Fast foward. Now The Big Bang Theory comes into the picture. And for the record, I like it. It makes me laugh more than not, and I can relate to many scenarios.

All kinds of people are watching this show. Bazinga! shirts are selling like hotcakes. It blends pop culture with nerd culture, both surface level and sometimes touching upon the more obscure. But at what cost? Many critics blame the Big Bang Theory and Chuck Lorre for perpetuating stereotypes, for making the social awkwardness and nerdy traditions of the four guys the punchline of all the jokes. It makes the viewer who identifies with those characters rather than Penny, by proxy, the one who is being laughed at.

All of these events have helped shape this whole "nerd is cool" thing we're experiencing in the present time, and for the most part I'm enjoying it. I was always one to feel like I didn't fit in wherever I was. I had a lot of nerdy hobbies and I was self-conscious of being judged for them so I always tried to keep my power level suppressed. But now I feel like I can go out wearing a Nightwing shirt and not be judged for it.

 But I fear it's not going to last. I feel the storm coming.

The communication breakdown I mentioned earlier along with the new adopters taking in only the surface level, stereotypical qualities associated with nerdom, but not getting to the deeper essence of it gave rise to the Psuedo-nerd and Geek-Chic. It became a fashion statement and a social thing more than anything. Like in the picture at the top of the post, (a Google search will turn up literally thousands of similar photos) it became more about the irony of seeming to be a nerd than actually enjoying the hobbies of a nerd. Creating a further divide.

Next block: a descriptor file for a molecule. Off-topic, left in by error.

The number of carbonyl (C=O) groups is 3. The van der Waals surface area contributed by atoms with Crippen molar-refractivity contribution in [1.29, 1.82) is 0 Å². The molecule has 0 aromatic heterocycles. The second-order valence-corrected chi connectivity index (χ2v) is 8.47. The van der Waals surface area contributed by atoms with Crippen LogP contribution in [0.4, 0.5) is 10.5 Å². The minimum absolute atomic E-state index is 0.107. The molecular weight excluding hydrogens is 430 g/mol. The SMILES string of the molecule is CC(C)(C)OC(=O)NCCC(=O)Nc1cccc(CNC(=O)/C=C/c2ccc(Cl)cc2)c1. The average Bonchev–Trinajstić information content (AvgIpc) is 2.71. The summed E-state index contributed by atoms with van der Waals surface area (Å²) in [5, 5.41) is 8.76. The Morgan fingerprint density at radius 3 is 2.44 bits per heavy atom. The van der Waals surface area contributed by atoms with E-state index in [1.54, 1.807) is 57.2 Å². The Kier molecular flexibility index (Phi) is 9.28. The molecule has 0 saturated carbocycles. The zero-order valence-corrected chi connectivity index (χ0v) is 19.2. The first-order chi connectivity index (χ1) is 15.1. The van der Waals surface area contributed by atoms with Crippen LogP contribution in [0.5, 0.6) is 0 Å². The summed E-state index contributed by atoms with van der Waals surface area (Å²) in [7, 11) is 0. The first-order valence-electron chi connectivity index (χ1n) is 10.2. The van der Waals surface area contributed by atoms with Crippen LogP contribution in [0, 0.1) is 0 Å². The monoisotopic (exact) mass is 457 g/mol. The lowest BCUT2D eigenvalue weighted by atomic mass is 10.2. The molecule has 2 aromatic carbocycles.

Then to add to the trouble we have shows like King of the Nerds. I cringed hard when I watched the trailer and all through the first episode.
Who is the target demo? Nerds or the people who tune in to laugh at them?
This won't be the end of it. More nerdsploitation is on the horizon.

Again, I can't say it's all been bad. It's been great, especially for some talented, deserving authors like George R.R. Martin.Not to mention the success of the Dark Knight Trilogy, the Avengers and all the films that lead up to it. Those films, I think,  wouldn't have worked in another time and place and it's thanks to the nerds, neo-nerds, psuedo-nerds and non-nerds that it happened. But like every fad it will come to an end. The howling winds and the rising tides are forming a Tsunami.

When it hits there will be destruction on both sides. Some people will rise from the wreckage wondering why the heck they bought those oversized non-prescription glasses and suspenders in the first place, while others will slip quietly back into the shadows to enjoy their hobbies in peace.

But after the storm clears I hope for the dawn. One good thing I see is that society is leaning towards tolerance and acceptance more than ever. I hope that when the clouds part being yourself will be the new trend. Being an individual will be fashionable and respectable. There won't be a stigma where people feel like they need to try to become something they're not. Jocks and geeks can coexist.

Maybe I'm hoping for too much.

Only time will tell.